Recommended by: Christopher O'Donnell, National Heart, Lung, and Blood Institute
There can be a bit of a chasm between dry lab work and wet lab work. But NHLBI's Andrew Johnson aims to close that gap. "A lot of things that I attempt in terms of projects try to bridge those barriers between the dry lab, computational side of things and wet lab experiments that are two different worlds," he says.
Currently, Johnson's work focuses on developing tools. During the early days of genome-wide association studies, he noticed that it was difficult for researchers to compare results generated across various array platforms. In conjunction with scientists at the Broad Institute, he developed a tool called SNAP to do just that. "[It] was pretty successful in terms of allowing people to rapidly query for proxy markers, but also just to do basic annotation of SNPs, like chromosome position, gene, and also to do plotting for regional genetic association plots," he says.
In addition, as was recently presented at the American Society of Human Genetics meeting, Johnson and his colleagues performed a meta-analysis of genome-wide expression profiling studies to uncover signatures associated with age and gender, which they then cross-validated on different platforms and replicated in a separate cohort.
Johnson adds that such an approach "really hasn't been done very much in the gene expression field."
Paper of note
In a 2010 Nature Genetics paper, Johnson and his colleagues reported on a GWAS testing the association between 2.5 million SNPs and platelet aggregation. It found, Johnson notes, several known pharmacogenetic candidates as well as some novel ones.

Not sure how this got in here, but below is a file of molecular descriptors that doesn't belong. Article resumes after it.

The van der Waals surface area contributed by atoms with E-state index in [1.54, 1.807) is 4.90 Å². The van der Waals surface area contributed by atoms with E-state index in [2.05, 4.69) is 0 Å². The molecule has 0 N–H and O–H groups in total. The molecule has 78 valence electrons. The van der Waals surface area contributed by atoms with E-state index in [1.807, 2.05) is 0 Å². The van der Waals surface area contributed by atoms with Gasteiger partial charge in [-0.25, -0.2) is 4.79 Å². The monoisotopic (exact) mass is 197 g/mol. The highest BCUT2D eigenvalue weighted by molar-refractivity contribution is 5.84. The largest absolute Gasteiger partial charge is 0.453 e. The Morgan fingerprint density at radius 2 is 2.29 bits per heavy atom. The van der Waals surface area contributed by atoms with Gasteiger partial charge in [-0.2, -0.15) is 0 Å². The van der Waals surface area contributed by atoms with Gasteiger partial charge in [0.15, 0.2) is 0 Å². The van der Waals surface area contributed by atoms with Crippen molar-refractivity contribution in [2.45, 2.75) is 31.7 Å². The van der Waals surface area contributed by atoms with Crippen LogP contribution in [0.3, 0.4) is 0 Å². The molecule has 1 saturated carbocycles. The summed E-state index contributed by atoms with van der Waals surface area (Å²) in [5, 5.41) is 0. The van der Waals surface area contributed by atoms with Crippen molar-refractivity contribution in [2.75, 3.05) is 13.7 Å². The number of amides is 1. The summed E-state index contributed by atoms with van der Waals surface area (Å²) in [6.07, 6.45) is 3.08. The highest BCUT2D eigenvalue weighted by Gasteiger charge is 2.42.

In a separate paper from 2009 published in BMC Medical Genetics, Johnson and O'Donnell presented an open-access database of results they collected from nearly 120 GWAS studies. Upon publication, the database included more than 56,400 SNP-phenotype associations.
While Johnson says that the field will likely see, as technologies improve, an integration of multiple levels of biological information from the DNA to RNA to protein levels, he also says that it would benefit from a return to its reductionist roots. "A lot of times when you look at those candidate lists and some of them are quite obvious that come out of GWAS, but some of them you kind of scratch your head," he says, adding that "there is a lot of work to do."
And the Nobel goes to…
If he were to win the Nobel Prize, Johnson says the most likely scenario, though he calls the prospect unlikely, would be if he "made a major contribution to a genomic finding that leads to a new treatment."